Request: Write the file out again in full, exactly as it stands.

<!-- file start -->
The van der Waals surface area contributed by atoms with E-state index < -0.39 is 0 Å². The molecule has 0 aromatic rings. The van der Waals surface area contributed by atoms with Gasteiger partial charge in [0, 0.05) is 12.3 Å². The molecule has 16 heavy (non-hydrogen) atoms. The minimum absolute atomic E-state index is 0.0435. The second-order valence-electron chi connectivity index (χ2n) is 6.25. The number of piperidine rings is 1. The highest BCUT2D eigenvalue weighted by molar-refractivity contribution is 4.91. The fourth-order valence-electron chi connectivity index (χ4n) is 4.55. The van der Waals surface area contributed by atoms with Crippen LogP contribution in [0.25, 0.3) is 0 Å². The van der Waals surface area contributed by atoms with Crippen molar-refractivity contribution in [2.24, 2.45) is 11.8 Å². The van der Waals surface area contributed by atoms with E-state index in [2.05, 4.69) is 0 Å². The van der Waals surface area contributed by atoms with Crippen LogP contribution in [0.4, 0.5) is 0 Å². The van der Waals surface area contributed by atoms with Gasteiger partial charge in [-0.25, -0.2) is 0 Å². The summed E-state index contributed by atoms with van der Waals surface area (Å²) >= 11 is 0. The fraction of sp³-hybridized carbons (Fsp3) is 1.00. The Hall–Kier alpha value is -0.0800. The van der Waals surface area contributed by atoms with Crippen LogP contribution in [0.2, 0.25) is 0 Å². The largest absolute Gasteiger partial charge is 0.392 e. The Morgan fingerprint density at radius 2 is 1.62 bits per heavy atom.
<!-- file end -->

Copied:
The van der Waals surface area contributed by atoms with E-state index < -0.39 is 0 Å². The molecule has 0 aromatic rings. The van der Waals surface area contributed by atoms with Gasteiger partial charge in [0, 0.05) is 12.3 Å². The molecule has 16 heavy (non-hydrogen) atoms. The minimum absolute atomic E-state index is 0.0435. The second-order valence-electron chi connectivity index (χ2n) is 6.25. The number of piperidine rings is 1. The highest BCUT2D eigenvalue weighted by molar-refractivity contribution is 4.91. The fourth-order valence-electron chi connectivity index (χ4n) is 4.55. The van der Waals surface area contributed by atoms with Crippen LogP contribution in [0.25, 0.3) is 0 Å². The van der Waals surface area contributed by atoms with Crippen molar-refractivity contribution in [2.24, 2.45) is 11.8 Å². The van der Waals surface area contributed by atoms with E-state index in [2.05, 4.69) is 0 Å². The van der Waals surface area contributed by atoms with Crippen LogP contribution in [0.4, 0.5) is 0 Å². The van der Waals surface area contributed by atoms with Gasteiger partial charge in [-0.25, -0.2) is 0 Å². The summed E-state index contributed by atoms with van der Waals surface area (Å²) >= 11 is 0. The fraction of sp³-hybridized carbons (Fsp3) is 1.00. The Hall–Kier alpha value is -0.0800. The van der Waals surface area contributed by atoms with Crippen LogP contribution in [0.2, 0.25) is 0 Å². The largest absolute Gasteiger partial charge is 0.392 e. The Morgan fingerprint density at radius 2 is 1.62 bits per heavy atom.